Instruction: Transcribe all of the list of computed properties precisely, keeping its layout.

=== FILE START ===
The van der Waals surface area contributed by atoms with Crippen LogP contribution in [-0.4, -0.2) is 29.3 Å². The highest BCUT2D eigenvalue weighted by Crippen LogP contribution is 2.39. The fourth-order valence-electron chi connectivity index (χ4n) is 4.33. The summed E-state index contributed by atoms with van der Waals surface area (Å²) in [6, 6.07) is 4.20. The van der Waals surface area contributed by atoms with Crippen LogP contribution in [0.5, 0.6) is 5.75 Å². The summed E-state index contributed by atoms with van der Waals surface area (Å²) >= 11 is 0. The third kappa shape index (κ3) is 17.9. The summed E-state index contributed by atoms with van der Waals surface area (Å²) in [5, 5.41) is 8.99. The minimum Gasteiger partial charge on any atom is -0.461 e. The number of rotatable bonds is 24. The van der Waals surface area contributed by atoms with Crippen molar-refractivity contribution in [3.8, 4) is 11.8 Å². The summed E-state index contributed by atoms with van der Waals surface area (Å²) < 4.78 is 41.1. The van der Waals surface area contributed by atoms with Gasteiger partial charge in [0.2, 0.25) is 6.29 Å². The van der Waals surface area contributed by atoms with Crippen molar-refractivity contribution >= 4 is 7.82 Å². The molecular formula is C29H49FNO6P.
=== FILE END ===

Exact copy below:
The van der Waals surface area contributed by atoms with Crippen LogP contribution in [-0.4, -0.2) is 29.3 Å². The highest BCUT2D eigenvalue weighted by Crippen LogP contribution is 2.39. The fourth-order valence-electron chi connectivity index (χ4n) is 4.33. The summed E-state index contributed by atoms with van der Waals surface area (Å²) in [6, 6.07) is 4.20. The van der Waals surface area contributed by atoms with Crippen LogP contribution in [0.5, 0.6) is 5.75 Å². The summed E-state index contributed by atoms with van der Waals surface area (Å²) >= 11 is 0. The third kappa shape index (κ3) is 17.9. The summed E-state index contributed by atoms with van der Waals surface area (Å²) in [5, 5.41) is 8.99. The minimum Gasteiger partial charge on any atom is -0.461 e. The number of rotatable bonds is 24. The van der Waals surface area contributed by atoms with Crippen molar-refractivity contribution in [3.8, 4) is 11.8 Å². The summed E-state index contributed by atoms with van der Waals surface area (Å²) < 4.78 is 41.1. The van der Waals surface area contributed by atoms with Gasteiger partial charge in [0.2, 0.25) is 6.29 Å². The van der Waals surface area contributed by atoms with Crippen molar-refractivity contribution >= 4 is 7.82 Å². The molecular formula is C29H49FNO6P.